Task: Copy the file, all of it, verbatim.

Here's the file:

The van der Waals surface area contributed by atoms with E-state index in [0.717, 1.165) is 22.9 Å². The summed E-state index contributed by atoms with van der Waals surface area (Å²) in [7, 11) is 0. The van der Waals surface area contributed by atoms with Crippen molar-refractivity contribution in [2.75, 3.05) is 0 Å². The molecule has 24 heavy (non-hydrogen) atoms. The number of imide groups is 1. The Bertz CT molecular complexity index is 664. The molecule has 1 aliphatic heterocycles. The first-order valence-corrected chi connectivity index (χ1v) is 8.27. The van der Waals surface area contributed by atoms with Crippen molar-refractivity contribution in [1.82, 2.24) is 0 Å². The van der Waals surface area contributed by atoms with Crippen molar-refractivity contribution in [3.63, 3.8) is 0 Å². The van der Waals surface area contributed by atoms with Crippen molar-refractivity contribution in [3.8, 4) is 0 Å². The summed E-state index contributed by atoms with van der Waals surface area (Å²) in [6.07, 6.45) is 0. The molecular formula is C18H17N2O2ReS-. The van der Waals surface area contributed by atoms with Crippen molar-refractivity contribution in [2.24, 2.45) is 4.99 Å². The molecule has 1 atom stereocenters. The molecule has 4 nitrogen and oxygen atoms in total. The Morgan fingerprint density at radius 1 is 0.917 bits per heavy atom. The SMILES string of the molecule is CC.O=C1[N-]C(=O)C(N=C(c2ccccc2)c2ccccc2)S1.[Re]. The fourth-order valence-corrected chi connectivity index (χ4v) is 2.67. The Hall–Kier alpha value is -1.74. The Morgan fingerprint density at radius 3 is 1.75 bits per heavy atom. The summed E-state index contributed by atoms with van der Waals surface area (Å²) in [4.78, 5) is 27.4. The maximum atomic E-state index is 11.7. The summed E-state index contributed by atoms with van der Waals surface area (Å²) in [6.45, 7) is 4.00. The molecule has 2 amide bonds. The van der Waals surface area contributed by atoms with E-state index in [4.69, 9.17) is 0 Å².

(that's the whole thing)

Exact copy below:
The van der Waals surface area contributed by atoms with E-state index in [0.717, 1.165) is 22.9 Å². The summed E-state index contributed by atoms with van der Waals surface area (Å²) in [7, 11) is 0. The van der Waals surface area contributed by atoms with Crippen molar-refractivity contribution in [2.75, 3.05) is 0 Å². The molecule has 24 heavy (non-hydrogen) atoms. The number of imide groups is 1. The Bertz CT molecular complexity index is 664. The molecule has 1 aliphatic heterocycles. The first-order valence-corrected chi connectivity index (χ1v) is 8.27. The van der Waals surface area contributed by atoms with Crippen molar-refractivity contribution in [1.82, 2.24) is 0 Å². The van der Waals surface area contributed by atoms with Crippen molar-refractivity contribution in [3.63, 3.8) is 0 Å². The van der Waals surface area contributed by atoms with Crippen molar-refractivity contribution in [3.8, 4) is 0 Å². The summed E-state index contributed by atoms with van der Waals surface area (Å²) in [6.07, 6.45) is 0. The molecular formula is C18H17N2O2ReS-. The van der Waals surface area contributed by atoms with Crippen molar-refractivity contribution in [2.24, 2.45) is 4.99 Å². The molecule has 1 atom stereocenters. The molecule has 4 nitrogen and oxygen atoms in total. The Morgan fingerprint density at radius 1 is 0.917 bits per heavy atom. The SMILES string of the molecule is CC.O=C1[N-]C(=O)C(N=C(c2ccccc2)c2ccccc2)S1.[Re]. The fourth-order valence-corrected chi connectivity index (χ4v) is 2.67. The Hall–Kier alpha value is -1.74. The Morgan fingerprint density at radius 3 is 1.75 bits per heavy atom. The summed E-state index contributed by atoms with van der Waals surface area (Å²) in [4.78, 5) is 27.4. The maximum atomic E-state index is 11.7. The summed E-state index contributed by atoms with van der Waals surface area (Å²) in [6.45, 7) is 4.00. The molecule has 2 amide bonds. The van der Waals surface area contributed by atoms with E-state index in [4.69, 9.17) is 0 Å².